It is certainly not a stiletto. Neither is it square, squat, sturdy or stacked, even if it’s medium height. What makes the Dior slingback with logo strap, Prada sandal, pointy Acne Studios slingback, Loewe moccasin and Céline babushka slipper kitteny is the indentation right at the top of the heel, called the “seat.” It makes the heel look like a comma. Sometimes, it’s so bent in that it looks like a cartoon shoe that has skidded to a screeching halt. And although the heel is shaped like an hourglass, it is imperatively skinny because a fat hourglass-shaped heel is for high kicks and tap dancing. “They give your leg a pretty silhouette,” says my friend Sabine. “And if you have full calves, kitten heels make them taper away and disappear.”
Christian Dior spring 2017 RTW (Imaxtree.com)
Kittens are great in-between shoes. They are safe but not sensible, dressy but not ditzy, stylish but not slavish. Which is why they were the heel of choice for Audrey Hepburn and Jackie Kennedy (and still are for Michelle Obama).
But what do we really think about the kitten heel? It isn’t a heel that inspires heated passion. By nature a compromise shoe, the kitten emerged in the 1950s as a “training” heel for younger girls. Designed for one’s first tentative steps in what was then the high-speed foot race for husbands and high heels, kittens are cute, tasteful, elegant and demure. They are the Baby Duck that comes before champagne. They are the quinceañera of footwear.
Givenchy spring 2017 RTW (Imaxtree.com)
That said, cats have their claws and so do kittens. When the heel is spiky and the toe pointy, like last fall’s white Balenciaga bootie, it can be an interesting, aggressive shoe. Diana Rigg wore a black leather bodysuit and kitten booties as she kung-fu-chopped villains in the ’60s TV show The Avengers. Sharp kitten heels, torn fishnets, bird’s-nest pompadours and gobs of black eyeliner was how punk icons Exene Cervenka, Siouxsie Sioux and PJ Harvey rolled in the 1980s and early 1990s. These were not women of moderate taste, as the kitten heel is wont to express. This shows that it’s a shoe with plenty of wiggle room for personality and, possibly, even rebellion—a shoe exactly suited to our times.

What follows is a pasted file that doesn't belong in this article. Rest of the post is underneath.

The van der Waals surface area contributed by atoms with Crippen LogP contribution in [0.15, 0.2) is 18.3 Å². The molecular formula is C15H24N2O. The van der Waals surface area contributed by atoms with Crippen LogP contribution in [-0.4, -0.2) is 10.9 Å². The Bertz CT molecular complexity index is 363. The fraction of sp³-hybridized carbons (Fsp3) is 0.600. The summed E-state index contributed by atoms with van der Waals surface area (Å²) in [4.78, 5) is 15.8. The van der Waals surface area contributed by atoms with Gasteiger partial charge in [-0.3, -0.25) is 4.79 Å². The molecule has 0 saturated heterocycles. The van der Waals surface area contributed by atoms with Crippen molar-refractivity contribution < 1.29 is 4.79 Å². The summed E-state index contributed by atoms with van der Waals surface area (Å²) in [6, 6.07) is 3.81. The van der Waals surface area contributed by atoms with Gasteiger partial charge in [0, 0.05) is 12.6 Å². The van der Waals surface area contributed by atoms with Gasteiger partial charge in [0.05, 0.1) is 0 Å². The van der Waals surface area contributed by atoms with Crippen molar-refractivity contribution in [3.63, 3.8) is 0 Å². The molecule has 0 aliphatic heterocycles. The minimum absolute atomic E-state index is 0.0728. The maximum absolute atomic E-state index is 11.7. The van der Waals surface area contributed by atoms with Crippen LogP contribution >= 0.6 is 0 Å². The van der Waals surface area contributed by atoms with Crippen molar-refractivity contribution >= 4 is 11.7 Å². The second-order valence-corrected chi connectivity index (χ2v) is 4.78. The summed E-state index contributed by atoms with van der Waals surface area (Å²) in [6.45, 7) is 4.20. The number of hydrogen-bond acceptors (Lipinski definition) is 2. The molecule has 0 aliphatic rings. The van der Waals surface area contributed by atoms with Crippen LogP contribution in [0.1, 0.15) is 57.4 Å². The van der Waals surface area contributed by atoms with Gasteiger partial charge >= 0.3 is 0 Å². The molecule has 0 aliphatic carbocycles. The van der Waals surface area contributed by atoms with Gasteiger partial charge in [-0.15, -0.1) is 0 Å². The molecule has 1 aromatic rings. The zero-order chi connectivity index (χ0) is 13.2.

It's safe to conclude that Selena Gomez's new single is not about her new relationship with The Weeknd, purely because it's about the sad demise of a relationship and last we checked the couple were going strong.
So is it about Justin Bieber then? Well, we'll let you listen and weave your own lyrics-based-theories, but it does reference "when we were seventeen" and calls out the ex-lover for too much partying, not enough stay-at-home time.
Most confusing of all, perhaps, is how incredibly catchy and upbeat this collab with Kygo is, given the majorly down beat lyrics. Seriously: You'll have "nah, nah, Bowery, nah, nah whiskey neat" in your head all day.
The launch tile for Instagram's latest update.
Instagram introduces a new posting option that will transform the way you curate your feed.
Instagram just announced its latest update, and it’s a big one. You’ll soon be able to share multiple photos and videos in a single post. A post can now act as a mini-album that documents anything from a party to a vacation, with users scrolling through to see it unfold.
How is this different from Instagram Stories, you ask? Unlike Stories, which disappear after 24 hours, these posts will remain on your feed.
Some might see this as the answer to repetitive posts (no more uploading the umpteenth party pic with the caption “Sorry, last one”) as well as a way to curate posts around a theme (just imagine a step-by-step makeup tutorial from Kylie Jenner in one post.)
A profile with Instagram's latest feature (note the new icon on the first post)
A new icon will appear which will allow you to select up to 10 photos and videos for a single post. You can filter and edit photos in a batch, or individually, as well as change the order of photos. Captions, location likes and comments apply to all the photos and videos in a post, but you’ll be able to tag friends individually. You won’t be able to remove individual photos or videos from within the post once it’s live.
Instagram's new multiple selection option
The update rolls out today for iPhone and Android and will go global within a few weeks.